________________ CM . . . . Volume IX Number 7 . . . . November 29, 2002


The Not-Quite World Famous Scientist. (A First Flight Chapter Book).

Susan Hughes. Illustrated by Stephen Taylor.
Markham, ON: Fitzhenry & Whiteside, 2002.
93 pp., pbk., $6.95.
ISBN 1-55041-696-0.

Subject Headings:
Science Fair-Fiction.

Grades 2-5 / Ages 7-10.

Review by Gillian Noonan.

*** /4


Now Alex had the open door in her sights. She could see Teagan talking to Frances and some other friends in the hallway. Teagan was probably waiting for her, like she usually did. They had been neighbors since they were little kids. They had been walking home from school together for years.

Alex took another step away from Keith. She wanted just to say goodbye and leave.

But she couldn’t walk away. Something was holding her back, and she knew what it was. It was the scientist in her. The scientist in Alex liked things to make sense. And this didn’t. Why would Keith have mentioned his aunt if he knew she couldn’t help them?

Friendships happen for many reasons even when you least expect them. For Alexandra Bointon, the not-quite world famous scientist in Susan Hughes’ novel, The Not-Quite World Famous Scientist, this is exactly what happens. Science has been and continues to be the most important interest in Alex’s young life. With an upcoming science project in school, her daydreams of fame increase, and she plans what she and her longtime friend Teagan will do. However, this project is to be like no other. While Alex is caught in one of her daydreams, Teagan agrees to be partners for the science project with another girl who shares her interests of clothes and skating which leaves Alex to be partnered with Keith, the new boy who has some strange habits. Alex doesn’t want to be his partner until he tells her his aunt is a famous scientist who could help them. This piques her interest even though she remains unsure about whether Keith really has a famous aunt and about why he is always hiding things. Alex, however, puts him off until it is almost too late, nearly not discovering how much they have in common. The two, along with the famous aunt, are destined to be friends.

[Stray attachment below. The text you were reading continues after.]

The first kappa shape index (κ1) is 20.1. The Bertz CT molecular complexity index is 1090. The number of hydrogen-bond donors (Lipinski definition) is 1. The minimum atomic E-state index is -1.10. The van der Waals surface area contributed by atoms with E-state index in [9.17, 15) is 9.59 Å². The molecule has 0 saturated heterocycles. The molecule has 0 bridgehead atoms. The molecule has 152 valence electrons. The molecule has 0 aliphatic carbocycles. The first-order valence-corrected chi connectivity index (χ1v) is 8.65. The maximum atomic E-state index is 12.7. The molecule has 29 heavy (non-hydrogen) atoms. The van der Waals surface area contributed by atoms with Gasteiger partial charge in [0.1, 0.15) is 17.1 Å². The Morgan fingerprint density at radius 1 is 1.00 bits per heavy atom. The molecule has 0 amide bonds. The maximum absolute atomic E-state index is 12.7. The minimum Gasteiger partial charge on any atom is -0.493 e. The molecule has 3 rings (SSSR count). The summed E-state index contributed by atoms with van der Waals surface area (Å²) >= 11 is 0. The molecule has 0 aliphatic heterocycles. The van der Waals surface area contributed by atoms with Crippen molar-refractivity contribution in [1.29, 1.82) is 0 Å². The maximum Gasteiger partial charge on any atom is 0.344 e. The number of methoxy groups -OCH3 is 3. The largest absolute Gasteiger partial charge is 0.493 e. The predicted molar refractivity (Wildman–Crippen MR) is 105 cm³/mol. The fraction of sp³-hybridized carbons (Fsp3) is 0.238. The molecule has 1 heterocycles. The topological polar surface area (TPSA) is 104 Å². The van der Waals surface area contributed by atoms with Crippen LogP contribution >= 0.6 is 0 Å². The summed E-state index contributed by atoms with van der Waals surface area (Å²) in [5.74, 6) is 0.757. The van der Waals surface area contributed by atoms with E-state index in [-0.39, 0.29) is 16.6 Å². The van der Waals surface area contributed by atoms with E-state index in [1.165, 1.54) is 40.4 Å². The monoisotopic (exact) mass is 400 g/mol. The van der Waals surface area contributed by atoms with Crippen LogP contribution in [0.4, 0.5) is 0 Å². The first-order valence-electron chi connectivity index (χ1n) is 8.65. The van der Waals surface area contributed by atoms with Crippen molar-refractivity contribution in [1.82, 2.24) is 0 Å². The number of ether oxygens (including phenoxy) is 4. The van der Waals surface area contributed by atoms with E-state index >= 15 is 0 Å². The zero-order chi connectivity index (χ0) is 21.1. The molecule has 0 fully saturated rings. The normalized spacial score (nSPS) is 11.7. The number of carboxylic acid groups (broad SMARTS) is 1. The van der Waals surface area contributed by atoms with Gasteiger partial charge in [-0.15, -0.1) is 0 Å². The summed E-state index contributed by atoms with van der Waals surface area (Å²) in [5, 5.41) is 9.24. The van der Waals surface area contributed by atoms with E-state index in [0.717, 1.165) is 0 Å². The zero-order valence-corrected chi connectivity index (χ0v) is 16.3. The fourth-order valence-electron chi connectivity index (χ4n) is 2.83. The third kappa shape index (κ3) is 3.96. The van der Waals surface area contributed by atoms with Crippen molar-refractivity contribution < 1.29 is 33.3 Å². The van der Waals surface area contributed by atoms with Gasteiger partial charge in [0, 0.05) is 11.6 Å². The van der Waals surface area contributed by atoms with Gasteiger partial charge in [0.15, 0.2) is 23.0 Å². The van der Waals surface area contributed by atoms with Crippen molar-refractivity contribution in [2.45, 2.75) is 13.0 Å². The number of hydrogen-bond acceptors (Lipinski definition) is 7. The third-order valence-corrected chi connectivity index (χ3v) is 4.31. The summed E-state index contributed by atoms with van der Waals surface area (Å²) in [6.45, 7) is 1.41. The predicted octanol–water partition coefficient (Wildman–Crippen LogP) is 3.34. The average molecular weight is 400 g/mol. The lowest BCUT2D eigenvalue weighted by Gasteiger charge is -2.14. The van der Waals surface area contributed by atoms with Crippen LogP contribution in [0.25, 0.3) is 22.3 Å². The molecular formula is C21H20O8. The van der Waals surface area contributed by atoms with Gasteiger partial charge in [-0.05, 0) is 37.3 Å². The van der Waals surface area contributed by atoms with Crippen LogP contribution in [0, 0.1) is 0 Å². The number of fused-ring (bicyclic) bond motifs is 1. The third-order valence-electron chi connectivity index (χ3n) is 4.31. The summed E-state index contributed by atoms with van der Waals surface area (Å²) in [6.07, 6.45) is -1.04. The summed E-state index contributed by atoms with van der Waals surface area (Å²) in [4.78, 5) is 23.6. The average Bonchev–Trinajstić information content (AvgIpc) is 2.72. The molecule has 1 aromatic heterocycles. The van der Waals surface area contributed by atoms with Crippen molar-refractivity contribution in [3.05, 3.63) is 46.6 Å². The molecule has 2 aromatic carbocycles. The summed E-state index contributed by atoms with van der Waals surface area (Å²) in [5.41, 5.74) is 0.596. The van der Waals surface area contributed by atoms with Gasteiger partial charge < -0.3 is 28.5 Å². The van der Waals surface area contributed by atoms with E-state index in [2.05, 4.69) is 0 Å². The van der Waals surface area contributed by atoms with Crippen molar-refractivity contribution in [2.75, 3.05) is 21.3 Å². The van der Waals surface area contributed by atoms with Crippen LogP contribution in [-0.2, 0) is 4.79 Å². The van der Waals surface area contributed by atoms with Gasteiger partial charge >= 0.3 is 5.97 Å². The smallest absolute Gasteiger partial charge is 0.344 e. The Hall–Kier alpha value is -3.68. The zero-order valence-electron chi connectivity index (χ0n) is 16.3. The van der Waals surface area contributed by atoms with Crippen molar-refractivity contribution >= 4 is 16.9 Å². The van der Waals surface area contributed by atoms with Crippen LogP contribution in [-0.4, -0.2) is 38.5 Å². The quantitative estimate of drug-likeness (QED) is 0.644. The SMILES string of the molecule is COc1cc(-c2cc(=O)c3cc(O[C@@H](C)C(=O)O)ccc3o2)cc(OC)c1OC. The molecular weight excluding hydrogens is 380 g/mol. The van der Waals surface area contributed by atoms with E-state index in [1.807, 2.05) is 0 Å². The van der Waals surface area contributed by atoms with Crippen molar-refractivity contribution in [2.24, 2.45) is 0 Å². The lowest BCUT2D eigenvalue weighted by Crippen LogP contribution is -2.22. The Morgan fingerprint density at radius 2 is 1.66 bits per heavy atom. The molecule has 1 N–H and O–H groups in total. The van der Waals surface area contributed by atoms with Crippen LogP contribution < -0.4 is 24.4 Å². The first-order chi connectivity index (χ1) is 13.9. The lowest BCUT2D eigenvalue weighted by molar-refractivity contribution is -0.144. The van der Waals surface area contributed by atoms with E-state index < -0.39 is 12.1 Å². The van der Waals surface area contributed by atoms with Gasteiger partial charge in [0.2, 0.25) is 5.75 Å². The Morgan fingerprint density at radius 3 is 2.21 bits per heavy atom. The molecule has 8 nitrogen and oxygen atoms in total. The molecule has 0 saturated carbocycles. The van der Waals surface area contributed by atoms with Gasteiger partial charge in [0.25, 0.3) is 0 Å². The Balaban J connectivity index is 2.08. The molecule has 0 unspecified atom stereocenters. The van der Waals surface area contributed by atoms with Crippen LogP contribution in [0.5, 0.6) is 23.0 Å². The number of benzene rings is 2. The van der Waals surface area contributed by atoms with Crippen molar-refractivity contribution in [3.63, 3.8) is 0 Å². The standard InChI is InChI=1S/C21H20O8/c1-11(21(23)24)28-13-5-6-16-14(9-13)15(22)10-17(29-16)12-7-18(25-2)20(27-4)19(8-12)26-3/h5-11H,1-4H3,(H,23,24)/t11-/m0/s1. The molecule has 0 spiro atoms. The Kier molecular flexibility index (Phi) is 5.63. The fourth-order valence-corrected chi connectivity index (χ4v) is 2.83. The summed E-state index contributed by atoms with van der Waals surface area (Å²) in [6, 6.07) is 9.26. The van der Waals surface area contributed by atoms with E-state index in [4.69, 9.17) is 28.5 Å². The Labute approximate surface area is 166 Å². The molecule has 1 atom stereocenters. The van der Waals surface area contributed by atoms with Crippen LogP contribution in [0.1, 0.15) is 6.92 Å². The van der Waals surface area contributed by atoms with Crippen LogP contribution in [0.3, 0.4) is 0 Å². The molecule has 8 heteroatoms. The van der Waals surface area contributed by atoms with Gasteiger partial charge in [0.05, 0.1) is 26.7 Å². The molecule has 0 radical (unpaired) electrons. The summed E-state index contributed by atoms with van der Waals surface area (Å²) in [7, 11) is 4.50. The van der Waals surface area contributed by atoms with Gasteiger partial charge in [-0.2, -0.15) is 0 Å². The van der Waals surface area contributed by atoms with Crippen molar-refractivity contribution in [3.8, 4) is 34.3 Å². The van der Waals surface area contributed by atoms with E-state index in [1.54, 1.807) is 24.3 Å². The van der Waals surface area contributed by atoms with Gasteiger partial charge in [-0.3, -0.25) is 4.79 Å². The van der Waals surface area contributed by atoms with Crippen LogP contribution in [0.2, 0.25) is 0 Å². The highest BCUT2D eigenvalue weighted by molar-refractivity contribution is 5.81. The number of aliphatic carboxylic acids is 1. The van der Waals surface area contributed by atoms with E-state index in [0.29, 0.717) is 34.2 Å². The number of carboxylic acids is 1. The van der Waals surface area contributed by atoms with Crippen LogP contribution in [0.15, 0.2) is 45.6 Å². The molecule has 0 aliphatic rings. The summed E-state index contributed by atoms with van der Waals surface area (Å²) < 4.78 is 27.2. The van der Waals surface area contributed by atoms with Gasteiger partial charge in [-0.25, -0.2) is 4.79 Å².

This novel contains an important lesson for young readers for they often fail to make friends because they let an individual’s appearance or nervousness prohibit them from discovering the person inside. Alex only wants to be Keith’s partner because of his famous scientist aunt, and she wants some answers to Keith’s odd behavior. She is very self-centered, a characteristic which Hughes portrays quite clearly. As the new kid in school, Keith’s character is somewhat less believable because we only see the action of the story through Alex’s eyes. The role models provided by the characters are refreshing; not only are Alex and Keith’s aunt the ones interested in science, but also Keith is artistic and enjoys visiting museums and art galleries. For children just beginning to read chapter books, this is a realistic story with a twist.


Gillian Martin Noonan is a teacher living in Old Perlican, Newfoundland.

To comment on this title or this review, send mail to cm@umanitoba.ca.

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Published by
The Manitoba Library Association
ISSN 1201-9364
Hosted by the University of Manitoba.